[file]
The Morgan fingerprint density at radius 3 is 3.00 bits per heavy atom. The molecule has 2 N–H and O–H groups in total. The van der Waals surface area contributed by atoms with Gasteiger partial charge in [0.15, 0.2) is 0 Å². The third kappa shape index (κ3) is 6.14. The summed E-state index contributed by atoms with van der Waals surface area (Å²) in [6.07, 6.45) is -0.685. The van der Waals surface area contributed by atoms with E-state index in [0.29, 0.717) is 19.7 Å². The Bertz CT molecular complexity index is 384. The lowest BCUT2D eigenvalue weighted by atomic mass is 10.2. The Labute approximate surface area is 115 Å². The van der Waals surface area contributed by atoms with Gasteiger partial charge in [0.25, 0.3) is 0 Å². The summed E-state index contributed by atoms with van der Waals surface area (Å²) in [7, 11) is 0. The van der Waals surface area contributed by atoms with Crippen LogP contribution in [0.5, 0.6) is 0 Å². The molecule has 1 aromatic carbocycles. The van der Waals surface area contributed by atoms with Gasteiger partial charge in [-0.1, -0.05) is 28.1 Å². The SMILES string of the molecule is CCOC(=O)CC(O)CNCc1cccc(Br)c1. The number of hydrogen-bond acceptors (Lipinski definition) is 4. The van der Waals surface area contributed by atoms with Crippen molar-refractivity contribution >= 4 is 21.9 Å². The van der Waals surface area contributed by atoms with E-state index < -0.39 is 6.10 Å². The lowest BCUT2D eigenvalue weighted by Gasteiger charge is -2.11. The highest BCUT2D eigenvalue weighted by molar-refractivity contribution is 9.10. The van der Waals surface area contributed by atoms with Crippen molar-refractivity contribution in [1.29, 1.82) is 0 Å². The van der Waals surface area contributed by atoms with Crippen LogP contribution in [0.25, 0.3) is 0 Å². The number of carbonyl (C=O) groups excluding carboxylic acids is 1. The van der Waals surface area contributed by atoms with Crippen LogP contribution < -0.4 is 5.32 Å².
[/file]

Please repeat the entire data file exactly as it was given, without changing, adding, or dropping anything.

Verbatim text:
The Morgan fingerprint density at radius 3 is 3.00 bits per heavy atom. The molecule has 2 N–H and O–H groups in total. The van der Waals surface area contributed by atoms with Gasteiger partial charge in [0.15, 0.2) is 0 Å². The third kappa shape index (κ3) is 6.14. The summed E-state index contributed by atoms with van der Waals surface area (Å²) in [6.07, 6.45) is -0.685. The van der Waals surface area contributed by atoms with E-state index in [0.29, 0.717) is 19.7 Å². The Bertz CT molecular complexity index is 384. The lowest BCUT2D eigenvalue weighted by atomic mass is 10.2. The Labute approximate surface area is 115 Å². The van der Waals surface area contributed by atoms with Gasteiger partial charge in [0.25, 0.3) is 0 Å². The summed E-state index contributed by atoms with van der Waals surface area (Å²) in [7, 11) is 0. The van der Waals surface area contributed by atoms with Crippen LogP contribution in [0.5, 0.6) is 0 Å². The molecule has 1 aromatic carbocycles. The van der Waals surface area contributed by atoms with Gasteiger partial charge in [-0.1, -0.05) is 28.1 Å². The SMILES string of the molecule is CCOC(=O)CC(O)CNCc1cccc(Br)c1. The number of hydrogen-bond acceptors (Lipinski definition) is 4. The van der Waals surface area contributed by atoms with Crippen molar-refractivity contribution >= 4 is 21.9 Å². The van der Waals surface area contributed by atoms with E-state index < -0.39 is 6.10 Å². The lowest BCUT2D eigenvalue weighted by Gasteiger charge is -2.11. The highest BCUT2D eigenvalue weighted by molar-refractivity contribution is 9.10. The van der Waals surface area contributed by atoms with Crippen molar-refractivity contribution in [1.29, 1.82) is 0 Å². The van der Waals surface area contributed by atoms with Crippen LogP contribution in [0.25, 0.3) is 0 Å². The number of carbonyl (C=O) groups excluding carboxylic acids is 1. The van der Waals surface area contributed by atoms with Crippen LogP contribution < -0.4 is 5.32 Å².